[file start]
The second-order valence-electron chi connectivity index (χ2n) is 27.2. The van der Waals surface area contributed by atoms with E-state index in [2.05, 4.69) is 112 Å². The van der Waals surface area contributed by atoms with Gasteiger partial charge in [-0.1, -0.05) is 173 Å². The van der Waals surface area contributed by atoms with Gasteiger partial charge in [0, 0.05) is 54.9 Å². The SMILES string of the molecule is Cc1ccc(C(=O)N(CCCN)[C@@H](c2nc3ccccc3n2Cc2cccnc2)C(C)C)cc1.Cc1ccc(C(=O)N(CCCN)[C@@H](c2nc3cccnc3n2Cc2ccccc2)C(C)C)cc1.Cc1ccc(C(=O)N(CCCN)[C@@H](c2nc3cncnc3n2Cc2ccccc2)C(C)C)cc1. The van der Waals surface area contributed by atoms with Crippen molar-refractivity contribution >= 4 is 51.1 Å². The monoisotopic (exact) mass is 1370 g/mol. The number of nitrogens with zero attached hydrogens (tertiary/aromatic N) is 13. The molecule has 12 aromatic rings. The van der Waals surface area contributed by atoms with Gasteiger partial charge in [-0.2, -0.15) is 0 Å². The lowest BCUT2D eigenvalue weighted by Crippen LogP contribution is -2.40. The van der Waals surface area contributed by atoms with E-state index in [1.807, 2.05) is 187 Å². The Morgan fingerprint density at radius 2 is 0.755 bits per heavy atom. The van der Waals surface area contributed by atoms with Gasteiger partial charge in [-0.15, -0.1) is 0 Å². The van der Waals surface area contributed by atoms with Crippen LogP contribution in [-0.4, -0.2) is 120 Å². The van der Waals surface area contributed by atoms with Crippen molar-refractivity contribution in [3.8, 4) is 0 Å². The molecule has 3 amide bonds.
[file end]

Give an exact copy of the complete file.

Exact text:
The second-order valence-electron chi connectivity index (χ2n) is 27.2. The van der Waals surface area contributed by atoms with E-state index in [2.05, 4.69) is 112 Å². The van der Waals surface area contributed by atoms with Gasteiger partial charge in [-0.1, -0.05) is 173 Å². The van der Waals surface area contributed by atoms with Gasteiger partial charge in [0, 0.05) is 54.9 Å². The SMILES string of the molecule is Cc1ccc(C(=O)N(CCCN)[C@@H](c2nc3ccccc3n2Cc2cccnc2)C(C)C)cc1.Cc1ccc(C(=O)N(CCCN)[C@@H](c2nc3cccnc3n2Cc2ccccc2)C(C)C)cc1.Cc1ccc(C(=O)N(CCCN)[C@@H](c2nc3cncnc3n2Cc2ccccc2)C(C)C)cc1. The van der Waals surface area contributed by atoms with Crippen molar-refractivity contribution >= 4 is 51.1 Å². The monoisotopic (exact) mass is 1370 g/mol. The number of nitrogens with zero attached hydrogens (tertiary/aromatic N) is 13. The molecule has 12 aromatic rings. The van der Waals surface area contributed by atoms with Gasteiger partial charge in [-0.2, -0.15) is 0 Å². The lowest BCUT2D eigenvalue weighted by Crippen LogP contribution is -2.40. The van der Waals surface area contributed by atoms with E-state index in [1.807, 2.05) is 187 Å². The Morgan fingerprint density at radius 2 is 0.755 bits per heavy atom. The van der Waals surface area contributed by atoms with Gasteiger partial charge in [-0.15, -0.1) is 0 Å². The van der Waals surface area contributed by atoms with Crippen LogP contribution in [-0.4, -0.2) is 120 Å². The van der Waals surface area contributed by atoms with Crippen molar-refractivity contribution in [3.8, 4) is 0 Å². The molecule has 3 amide bonds.